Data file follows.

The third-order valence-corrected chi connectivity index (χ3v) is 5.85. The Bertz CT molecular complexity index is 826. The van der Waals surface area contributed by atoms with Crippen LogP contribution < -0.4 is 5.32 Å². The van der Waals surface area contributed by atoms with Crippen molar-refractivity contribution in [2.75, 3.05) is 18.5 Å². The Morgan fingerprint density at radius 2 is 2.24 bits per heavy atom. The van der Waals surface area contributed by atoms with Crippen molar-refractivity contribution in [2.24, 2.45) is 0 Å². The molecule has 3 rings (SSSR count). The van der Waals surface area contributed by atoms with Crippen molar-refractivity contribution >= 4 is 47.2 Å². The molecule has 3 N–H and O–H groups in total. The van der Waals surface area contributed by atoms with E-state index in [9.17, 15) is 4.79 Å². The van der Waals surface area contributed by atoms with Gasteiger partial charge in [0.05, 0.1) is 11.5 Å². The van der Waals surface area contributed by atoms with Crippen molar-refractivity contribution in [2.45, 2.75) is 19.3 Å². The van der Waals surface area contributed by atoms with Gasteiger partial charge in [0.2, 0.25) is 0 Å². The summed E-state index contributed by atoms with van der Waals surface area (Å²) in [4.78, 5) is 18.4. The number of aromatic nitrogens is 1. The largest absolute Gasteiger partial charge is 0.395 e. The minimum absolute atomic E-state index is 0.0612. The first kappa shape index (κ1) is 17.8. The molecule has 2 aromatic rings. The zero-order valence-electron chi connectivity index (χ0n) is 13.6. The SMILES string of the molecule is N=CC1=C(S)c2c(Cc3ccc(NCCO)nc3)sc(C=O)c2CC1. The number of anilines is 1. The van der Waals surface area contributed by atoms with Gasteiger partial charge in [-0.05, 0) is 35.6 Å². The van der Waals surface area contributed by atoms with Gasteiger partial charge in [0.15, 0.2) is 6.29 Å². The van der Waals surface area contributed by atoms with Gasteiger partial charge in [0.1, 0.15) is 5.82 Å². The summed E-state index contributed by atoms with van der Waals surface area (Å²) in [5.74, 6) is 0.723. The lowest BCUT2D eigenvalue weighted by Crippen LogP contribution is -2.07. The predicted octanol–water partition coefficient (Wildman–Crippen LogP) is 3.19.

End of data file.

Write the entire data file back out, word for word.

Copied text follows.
The third-order valence-corrected chi connectivity index (χ3v) is 5.85. The Bertz CT molecular complexity index is 826. The van der Waals surface area contributed by atoms with Crippen LogP contribution < -0.4 is 5.32 Å². The van der Waals surface area contributed by atoms with Crippen molar-refractivity contribution in [2.75, 3.05) is 18.5 Å². The Morgan fingerprint density at radius 2 is 2.24 bits per heavy atom. The van der Waals surface area contributed by atoms with Crippen molar-refractivity contribution in [2.24, 2.45) is 0 Å². The molecule has 3 rings (SSSR count). The van der Waals surface area contributed by atoms with Crippen molar-refractivity contribution >= 4 is 47.2 Å². The molecule has 3 N–H and O–H groups in total. The van der Waals surface area contributed by atoms with E-state index in [9.17, 15) is 4.79 Å². The van der Waals surface area contributed by atoms with Gasteiger partial charge in [0.05, 0.1) is 11.5 Å². The van der Waals surface area contributed by atoms with Crippen molar-refractivity contribution in [2.45, 2.75) is 19.3 Å². The van der Waals surface area contributed by atoms with Gasteiger partial charge in [0.2, 0.25) is 0 Å². The summed E-state index contributed by atoms with van der Waals surface area (Å²) in [4.78, 5) is 18.4. The number of aromatic nitrogens is 1. The largest absolute Gasteiger partial charge is 0.395 e. The minimum absolute atomic E-state index is 0.0612. The first kappa shape index (κ1) is 17.8. The molecule has 2 aromatic rings. The zero-order valence-electron chi connectivity index (χ0n) is 13.6. The SMILES string of the molecule is N=CC1=C(S)c2c(Cc3ccc(NCCO)nc3)sc(C=O)c2CC1. The number of anilines is 1. The van der Waals surface area contributed by atoms with Gasteiger partial charge in [-0.05, 0) is 35.6 Å². The van der Waals surface area contributed by atoms with Gasteiger partial charge in [0.15, 0.2) is 6.29 Å². The van der Waals surface area contributed by atoms with Gasteiger partial charge in [0.1, 0.15) is 5.82 Å². The summed E-state index contributed by atoms with van der Waals surface area (Å²) in [5.74, 6) is 0.723. The lowest BCUT2D eigenvalue weighted by Crippen LogP contribution is -2.07. The predicted octanol–water partition coefficient (Wildman–Crippen LogP) is 3.19.